After working through the system (with many delays and frustrations) prayers were answered and Apu’s surgery took place a week ago at GT hospital in Mumbai. The plastic surgeon did a good job. The ward was surprisingly clean. Apu has been taken off the IV line and is taking clear liquids and moving towards solid food. Over the last few days Apu has also been phoning regularly. “You speak so nicely” said Nannu to her sister on the phone. We are then treated to a detailed description by Nannu of how much better her sister is talking.

Its wonderful to have 3 kids in the home.

Nannu is a little sprite. She is a small enthusiastic ball of energy.

She has taken to playing with Enoch’s old duplo blocks with a vengeance. The kids have been so kind to her. Enoch patiently plays with her for long stretches in the morning – and then Asha takes over for part of the afternoon. Nannu bounces up and down when Enoch returns from school at just before 7 PM. At night Nannu cuddles up to Asha as they sleep in Asha’s bed. We are mighty proud of how gentle Asha and Enoch are to their little ‘sister.’

Nannu should be with us for a few more days. We expect Apu to be discharged in a day or two from the hospital. When her mother and Apu return to Thane, Nannu will rejoin her family.

Nannu’s mother has been worshipping with us for a few years now. She has seen many hard things in her life – and continues to work through challenges. But this last year has seen a big change in her outlook and understanding. In June she took baptism and has been growing in faith. This freshness in her faith has rooted her whole outlook on life – she just seems so much more positive and ‘alive’ these days.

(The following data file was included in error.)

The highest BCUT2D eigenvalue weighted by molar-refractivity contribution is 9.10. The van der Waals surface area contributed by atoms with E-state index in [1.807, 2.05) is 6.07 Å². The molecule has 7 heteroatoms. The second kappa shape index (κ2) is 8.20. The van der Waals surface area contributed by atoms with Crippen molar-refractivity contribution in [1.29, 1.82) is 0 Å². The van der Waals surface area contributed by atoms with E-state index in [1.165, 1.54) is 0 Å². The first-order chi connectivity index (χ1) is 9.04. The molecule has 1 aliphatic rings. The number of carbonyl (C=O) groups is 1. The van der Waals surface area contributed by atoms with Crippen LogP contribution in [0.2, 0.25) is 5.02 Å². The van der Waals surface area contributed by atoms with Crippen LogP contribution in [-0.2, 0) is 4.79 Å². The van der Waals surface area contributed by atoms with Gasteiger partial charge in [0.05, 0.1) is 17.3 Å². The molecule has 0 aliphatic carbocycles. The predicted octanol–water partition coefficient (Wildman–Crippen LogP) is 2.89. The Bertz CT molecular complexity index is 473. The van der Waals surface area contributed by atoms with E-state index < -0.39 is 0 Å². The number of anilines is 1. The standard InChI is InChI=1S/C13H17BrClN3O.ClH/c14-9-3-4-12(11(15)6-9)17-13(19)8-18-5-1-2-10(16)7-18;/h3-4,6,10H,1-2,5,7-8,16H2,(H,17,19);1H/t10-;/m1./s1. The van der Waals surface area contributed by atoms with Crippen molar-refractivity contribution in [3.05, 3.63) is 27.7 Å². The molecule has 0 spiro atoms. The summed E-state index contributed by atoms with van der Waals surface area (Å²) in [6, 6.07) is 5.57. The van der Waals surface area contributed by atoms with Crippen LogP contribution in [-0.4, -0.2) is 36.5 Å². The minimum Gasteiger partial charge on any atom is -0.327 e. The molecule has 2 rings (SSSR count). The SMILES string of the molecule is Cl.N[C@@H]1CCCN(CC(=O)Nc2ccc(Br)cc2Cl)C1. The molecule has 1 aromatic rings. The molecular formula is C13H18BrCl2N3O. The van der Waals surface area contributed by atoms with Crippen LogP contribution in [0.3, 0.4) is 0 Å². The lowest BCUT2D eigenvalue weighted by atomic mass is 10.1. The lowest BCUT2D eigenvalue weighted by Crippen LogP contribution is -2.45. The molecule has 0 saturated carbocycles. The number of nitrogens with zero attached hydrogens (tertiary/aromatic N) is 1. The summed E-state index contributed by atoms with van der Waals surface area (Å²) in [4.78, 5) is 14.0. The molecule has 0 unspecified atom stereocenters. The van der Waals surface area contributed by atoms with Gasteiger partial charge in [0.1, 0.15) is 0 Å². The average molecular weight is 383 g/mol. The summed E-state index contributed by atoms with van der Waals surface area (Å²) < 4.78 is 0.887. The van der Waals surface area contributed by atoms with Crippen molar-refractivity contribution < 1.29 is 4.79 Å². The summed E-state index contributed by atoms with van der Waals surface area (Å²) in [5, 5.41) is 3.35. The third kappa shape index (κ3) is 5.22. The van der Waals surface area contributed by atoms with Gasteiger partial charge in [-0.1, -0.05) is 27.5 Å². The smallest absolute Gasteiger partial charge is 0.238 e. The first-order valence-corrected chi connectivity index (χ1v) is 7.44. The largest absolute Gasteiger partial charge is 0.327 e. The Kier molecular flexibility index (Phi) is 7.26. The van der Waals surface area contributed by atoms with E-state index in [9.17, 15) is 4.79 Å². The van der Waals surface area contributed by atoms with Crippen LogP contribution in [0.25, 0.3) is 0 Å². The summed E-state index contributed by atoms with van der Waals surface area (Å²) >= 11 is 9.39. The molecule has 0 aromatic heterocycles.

The church has also been faithfully looking after Nannu's mother. Looking after her during her long bouts of depression as well as when she was up. And with Apu’s surgery, we have seen that her mother’s help has not only been from our small fellowship – we are humbled to see the love of ladies from a number of other congregations who have visited Nannu’s mother and sister in the hospital and helped out in many practical ways.

Nannu mirrors some of her family history. She is almost painfully thin – her little arms are doll-like in an unpleasant way. She can cry easily – though considering the very tough knocks she has been through so far – she spends very little time crying. In fact what struck me these days is how radiant her smile is most of the time.

Nannu’s mind is as sharp as a tack. Her animated face and the constant chatter are a delight to behold. She switches topics rapidly – remembers tons – and loves to talk. Where will this girl go? What will be her destiny? Within her slight body lie the seeds of a woman who can shake the world.

What a privilege it is for us to host this little “daughter” of ours for a few days.

Monday, 8 August 2011


There is a very special happy feeling linked with clean dishes. The shimmer of stainless steel. The wet happiness of a clean tabletop. The pleasant jumble of a pile drying pots and pans. The comely hanging of assorted kitchen instruments – spotlessly dangling from their assigned hooks….

Mind you, there once had been a minor kingdom of greasy stains in the sink – a small ugly city of maculate cups and spoons, a multi-layered squatters' settlement of grimy bowls and plates, with the odd black frying pan wedged in. That evil little empire existed for a short time after one of our meals – good Mummy-cooked-food which was happily consumed by us family-wallahs around our oval table. But Grime-town is history now. We have blessed, sparkling peace restored back in the kitchen.

In my growing-up days ‘washing dishes’ was a chore. Burdensome. Not-looked-forward-to-in-the-least. Us kids were supposed to ‘learn to help’ our mother. Sunday afternoons – after the big post-church lunch (which always had lots of dishes because of the spread and the inevitable guests) it was the ‘boy’s job’ to clean the dishes. A big plastic tub of soapy hot water in one sink – another tub of hot rinsing water in the other. Between the two of us brothers - we fought (gently of course) for the right to ‘rinse n dry’ instead of doing the scrubbing of the wash.